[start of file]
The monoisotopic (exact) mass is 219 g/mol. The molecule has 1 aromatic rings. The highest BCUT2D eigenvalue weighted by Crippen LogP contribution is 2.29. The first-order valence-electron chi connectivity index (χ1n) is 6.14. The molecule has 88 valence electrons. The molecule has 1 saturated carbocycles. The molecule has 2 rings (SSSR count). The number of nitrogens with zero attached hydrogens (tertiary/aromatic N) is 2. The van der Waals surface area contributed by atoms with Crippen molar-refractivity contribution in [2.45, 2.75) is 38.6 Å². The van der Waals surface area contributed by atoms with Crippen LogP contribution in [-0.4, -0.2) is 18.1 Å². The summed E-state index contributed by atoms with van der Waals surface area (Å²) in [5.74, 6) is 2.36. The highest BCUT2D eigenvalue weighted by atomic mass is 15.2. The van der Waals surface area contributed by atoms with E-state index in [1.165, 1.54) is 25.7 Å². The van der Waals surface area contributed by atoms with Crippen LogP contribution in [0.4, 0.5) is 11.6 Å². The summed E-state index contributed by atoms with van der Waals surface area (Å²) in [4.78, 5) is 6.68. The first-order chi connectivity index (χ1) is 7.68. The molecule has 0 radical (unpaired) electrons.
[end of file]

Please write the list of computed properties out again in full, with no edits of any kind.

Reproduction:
The monoisotopic (exact) mass is 219 g/mol. The molecule has 1 aromatic rings. The highest BCUT2D eigenvalue weighted by Crippen LogP contribution is 2.29. The first-order valence-electron chi connectivity index (χ1n) is 6.14. The molecule has 88 valence electrons. The molecule has 1 saturated carbocycles. The molecule has 2 rings (SSSR count). The number of nitrogens with zero attached hydrogens (tertiary/aromatic N) is 2. The van der Waals surface area contributed by atoms with Crippen molar-refractivity contribution in [2.45, 2.75) is 38.6 Å². The van der Waals surface area contributed by atoms with Crippen LogP contribution in [-0.4, -0.2) is 18.1 Å². The summed E-state index contributed by atoms with van der Waals surface area (Å²) in [5.74, 6) is 2.36. The highest BCUT2D eigenvalue weighted by atomic mass is 15.2. The van der Waals surface area contributed by atoms with E-state index in [1.165, 1.54) is 25.7 Å². The van der Waals surface area contributed by atoms with Crippen LogP contribution in [0.4, 0.5) is 11.6 Å². The summed E-state index contributed by atoms with van der Waals surface area (Å²) in [4.78, 5) is 6.68. The first-order chi connectivity index (χ1) is 7.68. The molecule has 0 radical (unpaired) electrons.